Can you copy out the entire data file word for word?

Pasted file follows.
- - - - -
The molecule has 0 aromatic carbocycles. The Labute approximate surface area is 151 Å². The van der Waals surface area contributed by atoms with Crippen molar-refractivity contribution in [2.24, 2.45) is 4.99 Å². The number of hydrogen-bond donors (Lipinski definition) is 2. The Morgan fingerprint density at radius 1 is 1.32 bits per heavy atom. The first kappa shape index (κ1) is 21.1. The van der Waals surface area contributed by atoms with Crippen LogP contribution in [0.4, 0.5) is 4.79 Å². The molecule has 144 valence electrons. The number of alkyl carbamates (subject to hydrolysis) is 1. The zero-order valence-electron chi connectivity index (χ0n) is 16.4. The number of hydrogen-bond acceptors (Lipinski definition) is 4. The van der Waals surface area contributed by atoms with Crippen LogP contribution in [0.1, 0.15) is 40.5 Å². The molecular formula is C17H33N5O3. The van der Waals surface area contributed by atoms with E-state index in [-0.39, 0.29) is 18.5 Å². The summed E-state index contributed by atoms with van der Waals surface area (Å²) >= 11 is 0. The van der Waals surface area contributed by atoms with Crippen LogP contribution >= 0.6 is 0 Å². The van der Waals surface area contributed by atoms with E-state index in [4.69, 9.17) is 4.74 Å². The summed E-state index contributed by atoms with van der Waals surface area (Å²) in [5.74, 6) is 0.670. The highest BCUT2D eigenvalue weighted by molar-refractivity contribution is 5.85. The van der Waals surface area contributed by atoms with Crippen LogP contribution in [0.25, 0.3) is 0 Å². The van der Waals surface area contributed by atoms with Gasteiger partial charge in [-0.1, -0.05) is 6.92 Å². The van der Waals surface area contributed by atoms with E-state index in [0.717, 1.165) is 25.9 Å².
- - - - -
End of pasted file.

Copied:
The molecule has 0 aromatic carbocycles. The Labute approximate surface area is 151 Å². The van der Waals surface area contributed by atoms with Crippen molar-refractivity contribution in [2.24, 2.45) is 4.99 Å². The number of hydrogen-bond donors (Lipinski definition) is 2. The Morgan fingerprint density at radius 1 is 1.32 bits per heavy atom. The first kappa shape index (κ1) is 21.1. The van der Waals surface area contributed by atoms with Crippen LogP contribution in [0.4, 0.5) is 4.79 Å². The molecule has 144 valence electrons. The number of alkyl carbamates (subject to hydrolysis) is 1. The zero-order valence-electron chi connectivity index (χ0n) is 16.4. The number of hydrogen-bond acceptors (Lipinski definition) is 4. The van der Waals surface area contributed by atoms with Crippen LogP contribution in [0.1, 0.15) is 40.5 Å². The molecular formula is C17H33N5O3. The van der Waals surface area contributed by atoms with E-state index in [-0.39, 0.29) is 18.5 Å². The summed E-state index contributed by atoms with van der Waals surface area (Å²) >= 11 is 0. The van der Waals surface area contributed by atoms with Crippen LogP contribution >= 0.6 is 0 Å². The van der Waals surface area contributed by atoms with E-state index in [4.69, 9.17) is 4.74 Å². The summed E-state index contributed by atoms with van der Waals surface area (Å²) in [5.74, 6) is 0.670. The highest BCUT2D eigenvalue weighted by molar-refractivity contribution is 5.85. The van der Waals surface area contributed by atoms with Crippen LogP contribution in [0.25, 0.3) is 0 Å². The van der Waals surface area contributed by atoms with Gasteiger partial charge in [-0.1, -0.05) is 6.92 Å². The van der Waals surface area contributed by atoms with E-state index in [0.717, 1.165) is 25.9 Å².